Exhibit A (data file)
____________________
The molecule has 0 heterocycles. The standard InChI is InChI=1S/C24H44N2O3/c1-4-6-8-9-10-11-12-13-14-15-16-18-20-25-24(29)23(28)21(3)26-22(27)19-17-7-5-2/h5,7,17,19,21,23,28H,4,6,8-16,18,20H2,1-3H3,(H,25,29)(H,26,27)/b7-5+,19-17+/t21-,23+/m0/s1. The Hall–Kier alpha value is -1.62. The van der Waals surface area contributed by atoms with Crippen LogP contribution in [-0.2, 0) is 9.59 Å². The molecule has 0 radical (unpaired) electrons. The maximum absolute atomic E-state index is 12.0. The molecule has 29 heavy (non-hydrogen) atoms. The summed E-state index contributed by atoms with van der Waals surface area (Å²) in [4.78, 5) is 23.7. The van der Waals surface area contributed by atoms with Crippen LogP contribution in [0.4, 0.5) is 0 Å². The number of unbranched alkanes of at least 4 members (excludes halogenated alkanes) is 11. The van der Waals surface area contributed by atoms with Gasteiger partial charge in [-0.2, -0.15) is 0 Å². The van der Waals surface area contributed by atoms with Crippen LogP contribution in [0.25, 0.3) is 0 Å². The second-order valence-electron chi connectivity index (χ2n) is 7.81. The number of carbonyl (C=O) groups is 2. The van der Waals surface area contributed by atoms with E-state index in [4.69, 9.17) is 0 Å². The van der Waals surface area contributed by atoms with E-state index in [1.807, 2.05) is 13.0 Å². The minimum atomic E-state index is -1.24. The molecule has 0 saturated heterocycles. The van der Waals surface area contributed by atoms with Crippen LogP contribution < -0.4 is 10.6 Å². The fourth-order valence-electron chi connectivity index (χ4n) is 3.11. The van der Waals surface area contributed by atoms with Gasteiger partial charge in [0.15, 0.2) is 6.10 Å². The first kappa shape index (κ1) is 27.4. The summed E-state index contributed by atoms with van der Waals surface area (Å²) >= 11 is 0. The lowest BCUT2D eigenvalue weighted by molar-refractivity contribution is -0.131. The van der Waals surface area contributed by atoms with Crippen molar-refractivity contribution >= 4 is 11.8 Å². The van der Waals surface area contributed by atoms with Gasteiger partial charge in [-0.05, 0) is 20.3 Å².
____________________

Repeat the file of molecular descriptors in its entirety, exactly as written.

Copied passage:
The molecule has 0 heterocycles. The standard InChI is InChI=1S/C24H44N2O3/c1-4-6-8-9-10-11-12-13-14-15-16-18-20-25-24(29)23(28)21(3)26-22(27)19-17-7-5-2/h5,7,17,19,21,23,28H,4,6,8-16,18,20H2,1-3H3,(H,25,29)(H,26,27)/b7-5+,19-17+/t21-,23+/m0/s1. The Hall–Kier alpha value is -1.62. The van der Waals surface area contributed by atoms with Crippen LogP contribution in [-0.2, 0) is 9.59 Å². The molecule has 0 radical (unpaired) electrons. The maximum absolute atomic E-state index is 12.0. The molecule has 29 heavy (non-hydrogen) atoms. The summed E-state index contributed by atoms with van der Waals surface area (Å²) in [4.78, 5) is 23.7. The van der Waals surface area contributed by atoms with Crippen LogP contribution in [0.4, 0.5) is 0 Å². The number of unbranched alkanes of at least 4 members (excludes halogenated alkanes) is 11. The van der Waals surface area contributed by atoms with Gasteiger partial charge in [-0.2, -0.15) is 0 Å². The van der Waals surface area contributed by atoms with Crippen LogP contribution in [0.25, 0.3) is 0 Å². The second-order valence-electron chi connectivity index (χ2n) is 7.81. The number of carbonyl (C=O) groups is 2. The van der Waals surface area contributed by atoms with E-state index in [4.69, 9.17) is 0 Å². The van der Waals surface area contributed by atoms with E-state index in [1.807, 2.05) is 13.0 Å². The minimum atomic E-state index is -1.24. The molecule has 0 saturated heterocycles. The van der Waals surface area contributed by atoms with Crippen LogP contribution < -0.4 is 10.6 Å². The fourth-order valence-electron chi connectivity index (χ4n) is 3.11. The van der Waals surface area contributed by atoms with Gasteiger partial charge in [0.15, 0.2) is 6.10 Å². The first kappa shape index (κ1) is 27.4. The summed E-state index contributed by atoms with van der Waals surface area (Å²) >= 11 is 0. The lowest BCUT2D eigenvalue weighted by molar-refractivity contribution is -0.131. The van der Waals surface area contributed by atoms with Crippen molar-refractivity contribution >= 4 is 11.8 Å². The van der Waals surface area contributed by atoms with Gasteiger partial charge in [-0.05, 0) is 20.3 Å².